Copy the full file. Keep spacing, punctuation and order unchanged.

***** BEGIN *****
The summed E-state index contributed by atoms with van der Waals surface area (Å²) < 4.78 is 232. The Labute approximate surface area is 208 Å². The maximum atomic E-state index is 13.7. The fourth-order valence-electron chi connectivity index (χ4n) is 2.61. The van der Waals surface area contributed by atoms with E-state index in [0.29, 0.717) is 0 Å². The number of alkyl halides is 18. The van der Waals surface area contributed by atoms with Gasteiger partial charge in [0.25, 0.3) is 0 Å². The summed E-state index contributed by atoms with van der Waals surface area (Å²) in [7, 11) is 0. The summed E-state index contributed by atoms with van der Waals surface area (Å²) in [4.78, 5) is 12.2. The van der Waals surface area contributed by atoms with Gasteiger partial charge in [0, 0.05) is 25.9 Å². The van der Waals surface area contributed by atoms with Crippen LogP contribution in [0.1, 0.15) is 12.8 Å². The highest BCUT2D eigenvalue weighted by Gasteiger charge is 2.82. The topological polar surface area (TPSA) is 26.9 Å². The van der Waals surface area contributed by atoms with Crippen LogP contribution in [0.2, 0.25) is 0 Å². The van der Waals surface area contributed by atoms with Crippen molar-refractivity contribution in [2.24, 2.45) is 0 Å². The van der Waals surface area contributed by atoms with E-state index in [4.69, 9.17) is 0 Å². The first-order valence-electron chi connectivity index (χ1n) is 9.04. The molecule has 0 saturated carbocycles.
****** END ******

The summed E-state index contributed by atoms with van der Waals surface area (Å²) < 4.78 is 232. The Labute approximate surface area is 208 Å². The maximum atomic E-state index is 13.7. The fourth-order valence-electron chi connectivity index (χ4n) is 2.61. The van der Waals surface area contributed by atoms with E-state index in [0.29, 0.717) is 0 Å². The number of alkyl halides is 18. The van der Waals surface area contributed by atoms with Gasteiger partial charge in [0.25, 0.3) is 0 Å². The summed E-state index contributed by atoms with van der Waals surface area (Å²) in [7, 11) is 0. The summed E-state index contributed by atoms with van der Waals surface area (Å²) in [4.78, 5) is 12.2. The van der Waals surface area contributed by atoms with Gasteiger partial charge in [0, 0.05) is 25.9 Å². The van der Waals surface area contributed by atoms with Crippen LogP contribution in [0.1, 0.15) is 12.8 Å². The highest BCUT2D eigenvalue weighted by Gasteiger charge is 2.82. The topological polar surface area (TPSA) is 26.9 Å². The van der Waals surface area contributed by atoms with Crippen LogP contribution in [0.2, 0.25) is 0 Å². The van der Waals surface area contributed by atoms with Crippen molar-refractivity contribution in [2.24, 2.45) is 0 Å². The van der Waals surface area contributed by atoms with E-state index in [4.69, 9.17) is 0 Å². The first-order valence-electron chi connectivity index (χ1n) is 9.04. The molecule has 0 saturated carbocycles.